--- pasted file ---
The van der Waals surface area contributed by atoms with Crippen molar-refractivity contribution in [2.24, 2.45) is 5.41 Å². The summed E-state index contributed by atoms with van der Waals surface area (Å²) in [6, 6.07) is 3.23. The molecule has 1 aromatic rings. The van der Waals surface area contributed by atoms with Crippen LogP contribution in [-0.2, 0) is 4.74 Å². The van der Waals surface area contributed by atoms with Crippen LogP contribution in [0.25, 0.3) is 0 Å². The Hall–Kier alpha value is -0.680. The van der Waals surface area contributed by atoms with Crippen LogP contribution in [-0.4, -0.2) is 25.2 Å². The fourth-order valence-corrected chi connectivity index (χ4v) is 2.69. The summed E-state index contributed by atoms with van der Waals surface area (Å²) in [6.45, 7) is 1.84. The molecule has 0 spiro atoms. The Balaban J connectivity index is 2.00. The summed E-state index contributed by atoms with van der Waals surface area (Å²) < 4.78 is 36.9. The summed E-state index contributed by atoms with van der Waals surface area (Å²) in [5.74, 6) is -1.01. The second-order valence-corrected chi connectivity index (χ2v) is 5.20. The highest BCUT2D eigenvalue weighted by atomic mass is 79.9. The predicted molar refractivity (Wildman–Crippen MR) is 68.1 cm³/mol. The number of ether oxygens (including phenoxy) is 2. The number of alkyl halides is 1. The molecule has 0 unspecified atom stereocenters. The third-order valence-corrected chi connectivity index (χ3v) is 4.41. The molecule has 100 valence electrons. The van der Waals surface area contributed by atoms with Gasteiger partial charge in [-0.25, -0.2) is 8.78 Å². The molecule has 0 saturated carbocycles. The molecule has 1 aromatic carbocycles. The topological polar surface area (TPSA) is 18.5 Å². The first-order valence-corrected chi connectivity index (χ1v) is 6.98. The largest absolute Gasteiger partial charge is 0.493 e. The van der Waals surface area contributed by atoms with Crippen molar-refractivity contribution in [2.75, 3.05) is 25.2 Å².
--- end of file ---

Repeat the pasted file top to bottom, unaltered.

The van der Waals surface area contributed by atoms with Crippen molar-refractivity contribution in [2.24, 2.45) is 5.41 Å². The summed E-state index contributed by atoms with van der Waals surface area (Å²) in [6, 6.07) is 3.23. The molecule has 1 aromatic rings. The van der Waals surface area contributed by atoms with Crippen LogP contribution in [-0.2, 0) is 4.74 Å². The van der Waals surface area contributed by atoms with Crippen LogP contribution in [0.25, 0.3) is 0 Å². The Hall–Kier alpha value is -0.680. The van der Waals surface area contributed by atoms with Crippen LogP contribution in [-0.4, -0.2) is 25.2 Å². The fourth-order valence-corrected chi connectivity index (χ4v) is 2.69. The summed E-state index contributed by atoms with van der Waals surface area (Å²) in [6.45, 7) is 1.84. The molecule has 0 spiro atoms. The Balaban J connectivity index is 2.00. The summed E-state index contributed by atoms with van der Waals surface area (Å²) < 4.78 is 36.9. The summed E-state index contributed by atoms with van der Waals surface area (Å²) in [5.74, 6) is -1.01. The second-order valence-corrected chi connectivity index (χ2v) is 5.20. The highest BCUT2D eigenvalue weighted by atomic mass is 79.9. The predicted molar refractivity (Wildman–Crippen MR) is 68.1 cm³/mol. The number of ether oxygens (including phenoxy) is 2. The number of alkyl halides is 1. The molecule has 0 unspecified atom stereocenters. The third-order valence-corrected chi connectivity index (χ3v) is 4.41. The molecule has 100 valence electrons. The van der Waals surface area contributed by atoms with Gasteiger partial charge in [-0.25, -0.2) is 8.78 Å². The molecule has 0 saturated carbocycles. The molecule has 1 aromatic carbocycles. The topological polar surface area (TPSA) is 18.5 Å². The first-order valence-corrected chi connectivity index (χ1v) is 6.98. The largest absolute Gasteiger partial charge is 0.493 e. The van der Waals surface area contributed by atoms with Crippen molar-refractivity contribution in [2.75, 3.05) is 25.2 Å².